Modern Slavery

I was the moderator for a panel at the United Nations this morning on modern slavery, defined as forced labor or forced marriage. The Walk Free Foundation* released its fourth study of modern slavery, conducted in 48 countries with 71,000 respondents. The 2018 Global Slavery Index calculates that there are 40 million people now enslaved around the world, largely in developing markets.

There were a few stunning findings, in particular that the U.S. has 403,000 modern slaves, working under forced labor conditions. They tend to be Hispanic farm laborers or women compelled to marry early in life. The U.S. is also the No. 1 importer of at-risk goods – products that may be produced through slave labor. In total, the U.S. imports $144 billion of at-risk goods each year; 40 percent of the total in G-20 economies; and three times as much as the next biggest importer, Japan. The at-risk products include electronics, garments, timber and fish.

China is the largest source of at-risk goods, with a particular focus on electronics and garments. Vietnam was the second largest source, followed by India.

North Korea has the highest rate of modern slavery, with one in 10 workers forced into jobs by the government. The at-risk products include coal (largely exported to China), timber and gold.

The most compelling part of the briefing was the story of Park Yeon-mi, a 23-year-old North Korean woman. She and her mother fled across the Yale River into China. They were met by local officials, who gave them the choice of being married to Chinese farmers or to be shipped back to North Korea to face a possible death sentence. She watched her mother be raped by a local bureaucrat. At age 13, she chose the lesser of two evils, to be given to a farmer for $200, a payment to the Chinese official. Two years later, the farmer let her go. She found her mother with the help of local missionaries, who then funded their passage to Mongolia, where they had to walk for days in sub-freezing weather to a port, en route to Seoul and then the U.S. I asked her what gave her the courage to leave. She said that she saw compassion for the first time with the missionaries and that she wanted to be in a country where she would be able to say that she loved and was loved.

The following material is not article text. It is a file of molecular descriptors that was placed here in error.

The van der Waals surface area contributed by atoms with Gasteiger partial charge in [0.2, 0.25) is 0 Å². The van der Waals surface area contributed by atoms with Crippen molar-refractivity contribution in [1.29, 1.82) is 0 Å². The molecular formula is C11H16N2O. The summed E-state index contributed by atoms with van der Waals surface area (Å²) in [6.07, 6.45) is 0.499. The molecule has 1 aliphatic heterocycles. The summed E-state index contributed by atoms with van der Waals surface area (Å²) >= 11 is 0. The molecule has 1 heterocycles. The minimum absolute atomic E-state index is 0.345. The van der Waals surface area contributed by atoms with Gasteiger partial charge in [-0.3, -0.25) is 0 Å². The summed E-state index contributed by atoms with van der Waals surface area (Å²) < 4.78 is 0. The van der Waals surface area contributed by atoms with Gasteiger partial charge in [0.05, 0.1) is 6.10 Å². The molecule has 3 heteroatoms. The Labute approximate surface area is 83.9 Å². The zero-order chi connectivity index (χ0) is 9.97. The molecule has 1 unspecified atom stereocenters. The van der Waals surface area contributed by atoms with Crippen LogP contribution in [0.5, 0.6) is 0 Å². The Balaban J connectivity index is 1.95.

Andrew Forrest, former CEO and current non-executive Chairman of mining company Fortescue Metals Group and founder of the Walk Free Foundation, put it very bluntly this morning: “This is the ultimate human rights issue. We need to have governments pass legislation that mandates tracking of goods that are at risk for modern slavery. We also must have the large multinationals take seriously their responsibility to consumers to monitor supply chain and have a zero-tolerance approach to abuse.”

There are days in our business when you feel that our work makes a real difference. If we can prevent even one young woman from suffering the fate of Park Yeon-mi, we will have done our job well.

Richard Edelman is president and CEO.

*Edelman client

Walk Free Foundation

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